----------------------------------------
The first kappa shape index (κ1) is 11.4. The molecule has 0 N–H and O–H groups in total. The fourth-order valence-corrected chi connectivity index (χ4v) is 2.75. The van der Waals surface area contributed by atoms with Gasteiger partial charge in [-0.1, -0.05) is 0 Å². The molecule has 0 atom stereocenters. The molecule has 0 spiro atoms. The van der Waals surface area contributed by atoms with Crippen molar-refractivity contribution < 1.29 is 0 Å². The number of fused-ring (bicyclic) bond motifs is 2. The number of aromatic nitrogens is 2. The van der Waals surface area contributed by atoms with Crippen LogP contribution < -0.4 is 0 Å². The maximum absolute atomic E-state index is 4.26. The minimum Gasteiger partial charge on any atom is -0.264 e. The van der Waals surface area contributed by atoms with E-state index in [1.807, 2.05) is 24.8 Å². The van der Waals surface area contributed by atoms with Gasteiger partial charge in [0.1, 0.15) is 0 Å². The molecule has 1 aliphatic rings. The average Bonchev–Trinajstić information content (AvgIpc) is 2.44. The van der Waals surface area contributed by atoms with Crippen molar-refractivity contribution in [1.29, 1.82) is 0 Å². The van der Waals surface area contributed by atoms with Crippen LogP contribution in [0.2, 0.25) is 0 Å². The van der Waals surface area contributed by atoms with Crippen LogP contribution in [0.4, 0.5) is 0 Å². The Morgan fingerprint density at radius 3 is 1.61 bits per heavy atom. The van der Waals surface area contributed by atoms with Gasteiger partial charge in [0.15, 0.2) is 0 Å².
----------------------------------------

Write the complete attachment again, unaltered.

The first kappa shape index (κ1) is 11.4. The molecule has 0 N–H and O–H groups in total. The fourth-order valence-corrected chi connectivity index (χ4v) is 2.75. The van der Waals surface area contributed by atoms with Gasteiger partial charge in [-0.1, -0.05) is 0 Å². The molecule has 0 atom stereocenters. The molecule has 0 spiro atoms. The van der Waals surface area contributed by atoms with Crippen molar-refractivity contribution < 1.29 is 0 Å². The number of fused-ring (bicyclic) bond motifs is 2. The number of aromatic nitrogens is 2. The van der Waals surface area contributed by atoms with Crippen LogP contribution < -0.4 is 0 Å². The maximum absolute atomic E-state index is 4.26. The minimum Gasteiger partial charge on any atom is -0.264 e. The van der Waals surface area contributed by atoms with E-state index in [1.807, 2.05) is 24.8 Å². The van der Waals surface area contributed by atoms with Gasteiger partial charge in [0.1, 0.15) is 0 Å². The molecule has 1 aliphatic rings. The average Bonchev–Trinajstić information content (AvgIpc) is 2.44. The van der Waals surface area contributed by atoms with Crippen molar-refractivity contribution in [1.29, 1.82) is 0 Å². The van der Waals surface area contributed by atoms with Crippen LogP contribution in [0.2, 0.25) is 0 Å². The van der Waals surface area contributed by atoms with Crippen LogP contribution in [0.4, 0.5) is 0 Å². The Morgan fingerprint density at radius 3 is 1.61 bits per heavy atom. The van der Waals surface area contributed by atoms with Gasteiger partial charge in [0.15, 0.2) is 0 Å².